Phonics is a method of teaching beginners to read and pronounce words by learning the phonetic value of letters, letter groups and especially syllables. Research shows that phonics is the most effective way of teaching reading to young children of all abilities.
Teaching phonics is often broken down into ‘Phases’ from 1 through to 6.
The first phase of phonics focuses on developing children’s listening skills. Children are taught about different sounds such as environmental and instrumental as well as rhyming, voice sounds and alliteration.
After progressing to phase two, children start to learn about the sounds that different letters make, or ‘Phonemes’ which are the smallest units of sound. After phase two, children should be able to read and spell out some vowel-consonant and consonant-vowel-consonant words. Examples of these types of words include ‘cat’, ‘bed’ and ‘cup’.
Phase three continues with the teaching of phonemes and introduces the remaining, more difficult phonemes which are primarily made up of two letters. These are called digraphs, or two letters that make one sound. Examples of digraphs would be ‘ch’, ‘sh’, ‘oa’ and ‘ai’.
After entering phase four, children should now be confident with phonemes. In this phase children will be practising reading and spelling high frequency words and writing sentences. They will also start to learn trickier four and five letter words.
Phase Five of phonics generally takes place throughout the whole of Year 1, when pupils are aged between 5 and 6 years old. New graphemes are taught, which are different ways of spelling each sound. Children will also learn about split digraphs which are similar to digraphs except with another letter in between e.g. take (a_e) and bike (i_e)
At the end of the year children should be able to use their knowledge of phonics to read and spell unfamiliar words of up to three syllables.
Phase six is the final phase in teaching phonics and takes place throughout Year 2, between the ages of 6 and 7. By this time children should be able to read words by utilising one of three different strategies which are reading them automatically, decoding them silently and decoding them aloud.
During phase six children will learn about prefixes and suffixes, tenses, dictionary use, spelling rules, grammar and punctuation such as apostrophes.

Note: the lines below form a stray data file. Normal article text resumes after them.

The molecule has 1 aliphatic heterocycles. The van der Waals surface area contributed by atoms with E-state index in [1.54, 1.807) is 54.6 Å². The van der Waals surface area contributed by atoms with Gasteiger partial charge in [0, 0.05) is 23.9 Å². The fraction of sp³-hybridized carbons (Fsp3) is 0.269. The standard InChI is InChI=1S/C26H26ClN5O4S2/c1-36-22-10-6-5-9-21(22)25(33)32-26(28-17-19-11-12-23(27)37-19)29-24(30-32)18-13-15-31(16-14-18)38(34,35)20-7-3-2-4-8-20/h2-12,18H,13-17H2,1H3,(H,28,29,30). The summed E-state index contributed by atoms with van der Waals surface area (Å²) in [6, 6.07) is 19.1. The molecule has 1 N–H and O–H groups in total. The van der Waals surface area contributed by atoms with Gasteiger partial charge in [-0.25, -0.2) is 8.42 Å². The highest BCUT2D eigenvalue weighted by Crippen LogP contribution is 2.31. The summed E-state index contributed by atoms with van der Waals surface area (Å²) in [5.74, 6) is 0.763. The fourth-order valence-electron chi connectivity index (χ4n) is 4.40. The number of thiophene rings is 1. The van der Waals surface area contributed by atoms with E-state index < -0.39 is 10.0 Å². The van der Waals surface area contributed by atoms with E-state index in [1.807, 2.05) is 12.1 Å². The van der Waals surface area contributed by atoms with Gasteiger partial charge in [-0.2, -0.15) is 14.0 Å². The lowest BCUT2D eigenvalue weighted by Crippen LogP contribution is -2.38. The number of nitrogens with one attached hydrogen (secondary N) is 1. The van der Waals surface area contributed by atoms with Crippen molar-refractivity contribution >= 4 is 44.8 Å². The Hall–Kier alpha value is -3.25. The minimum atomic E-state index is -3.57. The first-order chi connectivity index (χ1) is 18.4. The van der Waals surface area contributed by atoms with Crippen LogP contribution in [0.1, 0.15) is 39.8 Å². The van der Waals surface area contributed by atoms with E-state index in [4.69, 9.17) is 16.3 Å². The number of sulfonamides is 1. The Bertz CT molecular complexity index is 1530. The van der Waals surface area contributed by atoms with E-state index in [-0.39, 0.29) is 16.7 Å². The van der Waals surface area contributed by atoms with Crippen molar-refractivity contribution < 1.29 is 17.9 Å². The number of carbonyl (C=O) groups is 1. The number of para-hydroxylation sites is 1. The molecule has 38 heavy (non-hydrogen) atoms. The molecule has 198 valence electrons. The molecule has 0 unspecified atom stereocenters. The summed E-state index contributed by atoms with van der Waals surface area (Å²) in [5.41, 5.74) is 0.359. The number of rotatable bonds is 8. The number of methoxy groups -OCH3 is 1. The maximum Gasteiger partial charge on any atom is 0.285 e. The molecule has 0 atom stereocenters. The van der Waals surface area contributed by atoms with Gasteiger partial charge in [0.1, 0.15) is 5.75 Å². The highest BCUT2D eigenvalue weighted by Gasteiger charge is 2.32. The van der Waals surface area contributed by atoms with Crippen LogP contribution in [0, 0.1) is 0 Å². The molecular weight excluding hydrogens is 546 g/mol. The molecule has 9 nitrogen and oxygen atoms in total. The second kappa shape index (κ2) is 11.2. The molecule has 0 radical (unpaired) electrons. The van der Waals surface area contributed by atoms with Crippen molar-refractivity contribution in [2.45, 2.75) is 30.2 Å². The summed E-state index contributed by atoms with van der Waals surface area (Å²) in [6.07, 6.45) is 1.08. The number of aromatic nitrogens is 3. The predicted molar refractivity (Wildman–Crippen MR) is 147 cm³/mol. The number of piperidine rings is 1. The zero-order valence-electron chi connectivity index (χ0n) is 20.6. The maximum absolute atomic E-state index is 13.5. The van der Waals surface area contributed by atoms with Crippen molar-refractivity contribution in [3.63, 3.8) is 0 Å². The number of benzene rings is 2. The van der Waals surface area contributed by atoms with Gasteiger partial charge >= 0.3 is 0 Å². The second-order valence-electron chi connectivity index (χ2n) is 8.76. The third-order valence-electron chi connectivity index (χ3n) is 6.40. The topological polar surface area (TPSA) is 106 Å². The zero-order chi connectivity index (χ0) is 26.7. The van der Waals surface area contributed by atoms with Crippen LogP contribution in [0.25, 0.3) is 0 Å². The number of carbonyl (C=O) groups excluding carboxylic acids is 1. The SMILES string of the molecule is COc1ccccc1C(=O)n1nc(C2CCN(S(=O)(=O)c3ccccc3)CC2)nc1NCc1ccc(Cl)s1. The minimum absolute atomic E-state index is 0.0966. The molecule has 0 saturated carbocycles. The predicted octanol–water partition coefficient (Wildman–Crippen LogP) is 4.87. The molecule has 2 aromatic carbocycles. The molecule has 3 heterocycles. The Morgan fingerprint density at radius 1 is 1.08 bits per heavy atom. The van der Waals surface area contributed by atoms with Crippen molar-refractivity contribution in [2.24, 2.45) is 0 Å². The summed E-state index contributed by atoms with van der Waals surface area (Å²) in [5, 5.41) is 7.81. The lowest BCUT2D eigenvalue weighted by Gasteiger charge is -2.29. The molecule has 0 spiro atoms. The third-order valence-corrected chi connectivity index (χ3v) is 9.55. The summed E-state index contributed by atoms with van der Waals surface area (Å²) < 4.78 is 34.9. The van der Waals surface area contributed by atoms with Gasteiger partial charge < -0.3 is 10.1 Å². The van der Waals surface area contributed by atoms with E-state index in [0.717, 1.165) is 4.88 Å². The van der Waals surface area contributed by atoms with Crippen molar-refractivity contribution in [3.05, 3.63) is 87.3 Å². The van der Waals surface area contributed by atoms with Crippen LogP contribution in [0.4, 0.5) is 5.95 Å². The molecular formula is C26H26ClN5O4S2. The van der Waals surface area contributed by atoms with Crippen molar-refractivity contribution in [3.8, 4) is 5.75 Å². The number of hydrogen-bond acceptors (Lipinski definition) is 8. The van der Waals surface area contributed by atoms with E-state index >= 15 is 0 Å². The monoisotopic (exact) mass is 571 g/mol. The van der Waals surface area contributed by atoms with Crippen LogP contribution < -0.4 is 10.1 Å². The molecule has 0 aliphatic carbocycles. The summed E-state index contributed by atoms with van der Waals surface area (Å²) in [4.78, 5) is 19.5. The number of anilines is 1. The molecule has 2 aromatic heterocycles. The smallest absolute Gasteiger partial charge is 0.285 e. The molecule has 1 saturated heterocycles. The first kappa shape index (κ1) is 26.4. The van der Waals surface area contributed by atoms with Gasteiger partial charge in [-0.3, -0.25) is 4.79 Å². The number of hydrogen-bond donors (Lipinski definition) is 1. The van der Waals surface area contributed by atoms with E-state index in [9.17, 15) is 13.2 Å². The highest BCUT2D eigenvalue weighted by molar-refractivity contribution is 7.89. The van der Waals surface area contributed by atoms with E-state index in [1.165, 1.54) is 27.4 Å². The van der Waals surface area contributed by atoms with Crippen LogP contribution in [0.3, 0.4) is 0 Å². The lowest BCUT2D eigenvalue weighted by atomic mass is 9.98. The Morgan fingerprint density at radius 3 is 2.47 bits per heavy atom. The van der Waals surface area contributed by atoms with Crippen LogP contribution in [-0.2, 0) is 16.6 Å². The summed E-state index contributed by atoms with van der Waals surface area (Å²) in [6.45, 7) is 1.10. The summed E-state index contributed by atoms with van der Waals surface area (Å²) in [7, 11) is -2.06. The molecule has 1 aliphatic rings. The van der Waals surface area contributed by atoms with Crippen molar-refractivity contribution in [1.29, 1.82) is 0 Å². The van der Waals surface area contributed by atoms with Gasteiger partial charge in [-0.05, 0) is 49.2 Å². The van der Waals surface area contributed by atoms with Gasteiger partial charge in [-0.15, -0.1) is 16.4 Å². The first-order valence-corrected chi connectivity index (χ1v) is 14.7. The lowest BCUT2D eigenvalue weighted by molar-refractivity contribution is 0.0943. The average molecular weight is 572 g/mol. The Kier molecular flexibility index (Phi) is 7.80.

Jolly phonics is a multi-sensory approach to phonics that is often taught in schools. Each of the 42 letter sounds has a corresponding action.
The letter sounds are taught in a specific order which allows children to begin building words as early as possible (not alphabetical order).
Jolly phonics teaches five core skills, which include:
We’ve put together a list of our favourite phonics activities that can be used in both the classroom and at home.
To play missing sound, you should start by drawing an image on the whiteboard. Next to the image, write the name of it with one of the sounds missing. For example you may draw an image of a Cat and write ‘_at’ next to it. The children then have to provide you with the missing sound, in this case, the sound that ‘C’ makes when saying cat. This can be played with children on their own, in groups or as a whole class exercise.
Pen and eraser
This game can be played either individually or in pairs, give each student or pair a pen and an eraser. You should then pick two different sounds that you would like the class to practice, designate one sound to the pen and one to the eraser.
Say a word out loud, if the word starts with one of the designated sounds then the children have to correctly raise either the pen or eraser. If you say a word that doesn’t incorporate one of the designated sounds then the children have to make a big ‘X’ shape with their arms.
Whisper down the line
To play whisper down the line, split your class into two groups and have them stand in two straight lines. Whisper a word or phonic to the first two students. The students then have to whisper down the line until it reaches the student at the back. At this point the last student has to run to the whiteboard and write down what was whispered to them. If both teams are correct then the winner is determined by the first time to write the phonic.
This game is great for both parents and teachers. When outside with either your child or your class ask children to identify the sounds that they can hear around them. You can also pick out objects that you can see, and ask the children to spell the word and identify the sounds that make up the word. This can be a great game to play when walking to school or in the park.
This activity can be played by individuals, groups or classes. First, write a greeting phrase on the board such as “Hello”. Then ask students to practice saying it to different types of people, e.g. good friends, family members or someone they don’t know.
This helps to teach them about how the same word can be said in many different ways, depending on the circumstances of the conversation.
At Early Learning Furniture, we offer a range of free classroom resources, such as the alphabet set which is great for teaching phonics to children.
We are experts in early years’ education resources including classroom furniture, school dining furniture and school play equipment. For more information about our products, please contact us or call us on 01733 511121.